The resurgence of that antiwar sentiment is unsettling the ground for everyone else in the 2004 race.
Most immediately affected are the leading Democrats who supported U.S. action — Sens. John F. Kerry of Massachusetts, John Edwards of North Carolina and Joe Lieberman of Connecticut and Rep. Richard A. Gephardt of Missouri. All are facing scorn from an antiwar left that sees their enlistment not only as a policy mistake but a character flaw. Except for Lieberman, who many believe was operating on ideological conviction, the verdict at Dean's Austin fund-raiser was that the Democratic contenders who voted for the war knew it was misguided but supported Bush because they believed it would inoculate them in a general election.
"I think the war right now is a total negative for anyone who was for it," says a senior strategist for one of the Democrats who backed Bush. "And the only thing that changes that is conditions improving on the ground in Iraq. If things continue to deteriorate, we are swimming upstream."
The force of that current has encouraged all the Democrats to more harshly criticize Bush's handling of the prewar intelligence and postwar reconstruction. In that way, Dean's rise guarantees Bush will face a more aggressive critique of the way he has managed the war and, especially, its aftermath, no matter who wins the Democratic race. After the grass-roots outpouring for Dean, no Democratic nominee can afford to submerge the issue as the party did in the 2002 midterm elections; Bush will have to work to defend his decisions.
But the war may create the greatest challenge for Dean himself. It has provided the foundation of his campaign; it might also impose the ceiling. While most Democrats now consider the war a mistake, 60% of independents in last week's Gallup Poll said it was the right decision. Those are voters Dean will need if he makes it to a general election. And while opposition to the war benefits Dean among Democrats overall, recent polls suggest it could still be a problem for him in more conservative states that vote early in the primary season, such as South Carolina.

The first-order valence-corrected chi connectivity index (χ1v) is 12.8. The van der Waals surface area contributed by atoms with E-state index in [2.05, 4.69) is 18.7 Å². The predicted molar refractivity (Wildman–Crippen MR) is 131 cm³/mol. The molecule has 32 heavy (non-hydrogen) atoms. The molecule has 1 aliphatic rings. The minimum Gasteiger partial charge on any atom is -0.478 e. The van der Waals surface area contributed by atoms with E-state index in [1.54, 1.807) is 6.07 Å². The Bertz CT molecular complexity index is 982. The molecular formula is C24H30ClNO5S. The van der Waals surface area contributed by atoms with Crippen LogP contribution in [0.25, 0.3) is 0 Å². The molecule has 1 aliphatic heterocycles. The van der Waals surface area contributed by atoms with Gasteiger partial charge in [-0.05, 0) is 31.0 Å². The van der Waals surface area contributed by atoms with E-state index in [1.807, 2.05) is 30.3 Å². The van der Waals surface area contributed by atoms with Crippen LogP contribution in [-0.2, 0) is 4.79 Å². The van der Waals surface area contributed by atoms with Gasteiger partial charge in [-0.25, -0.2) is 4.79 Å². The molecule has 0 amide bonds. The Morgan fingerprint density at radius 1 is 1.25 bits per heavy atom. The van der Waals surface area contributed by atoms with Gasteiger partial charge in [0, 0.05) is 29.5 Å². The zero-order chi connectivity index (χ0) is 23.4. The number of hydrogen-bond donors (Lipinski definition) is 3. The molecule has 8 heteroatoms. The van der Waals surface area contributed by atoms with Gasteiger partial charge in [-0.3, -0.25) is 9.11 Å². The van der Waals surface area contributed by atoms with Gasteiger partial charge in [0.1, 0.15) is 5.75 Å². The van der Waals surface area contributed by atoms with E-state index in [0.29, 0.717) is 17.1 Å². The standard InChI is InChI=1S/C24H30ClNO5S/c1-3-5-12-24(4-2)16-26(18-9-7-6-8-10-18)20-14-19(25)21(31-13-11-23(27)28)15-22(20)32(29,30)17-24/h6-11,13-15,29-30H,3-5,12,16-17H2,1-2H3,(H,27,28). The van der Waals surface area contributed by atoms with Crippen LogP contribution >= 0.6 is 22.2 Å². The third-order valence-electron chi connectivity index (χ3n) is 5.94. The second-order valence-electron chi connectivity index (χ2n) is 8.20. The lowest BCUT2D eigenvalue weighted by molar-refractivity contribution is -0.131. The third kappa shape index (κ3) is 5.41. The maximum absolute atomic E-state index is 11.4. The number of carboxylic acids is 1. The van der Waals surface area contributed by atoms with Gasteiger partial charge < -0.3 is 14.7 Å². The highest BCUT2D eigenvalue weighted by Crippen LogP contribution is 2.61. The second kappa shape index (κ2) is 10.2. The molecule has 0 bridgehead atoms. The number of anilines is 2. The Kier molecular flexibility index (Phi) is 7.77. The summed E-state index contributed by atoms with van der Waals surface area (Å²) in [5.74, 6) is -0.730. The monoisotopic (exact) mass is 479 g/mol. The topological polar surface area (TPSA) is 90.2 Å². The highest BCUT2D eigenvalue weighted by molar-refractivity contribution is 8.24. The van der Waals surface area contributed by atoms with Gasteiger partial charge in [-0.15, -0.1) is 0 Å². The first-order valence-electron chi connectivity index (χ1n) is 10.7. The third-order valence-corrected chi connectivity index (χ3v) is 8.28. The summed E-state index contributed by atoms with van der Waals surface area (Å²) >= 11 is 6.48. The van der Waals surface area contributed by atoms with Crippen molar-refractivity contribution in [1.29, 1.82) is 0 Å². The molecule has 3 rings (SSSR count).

For Dean, the critical question is whether he can maintain the passionate enthusiasm of his antiwar foot soldiers while convincing more moderate voters, even in the primary, that he can be trusted with the nation's security. Tellingly, Dean reminds voters in his stump speech that he supported the first Gulf War and the toppling of the Taliban in Afghanistan.
Yet conviction and political necessity virtually ensure that Dean will continue to stress his opposition to the war in Iraq. The biggest applause in his speech still comes when he reminds audiences he was the only leading Democratic contender who opposed the war, and aides say that if nominated, he is committed to arguing that Iraq was the wrong war at the wrong time.
Republicans believe that's an argument Dean ultimately can't win. Many Democratic strategists privately agree. But a party rank and file eager to hear that case made against Bush is propelling Dean to the front of the Democratic field — and the war in Iraq back to the center of campaign 2004.
Copyright 2003 Los Angeles Times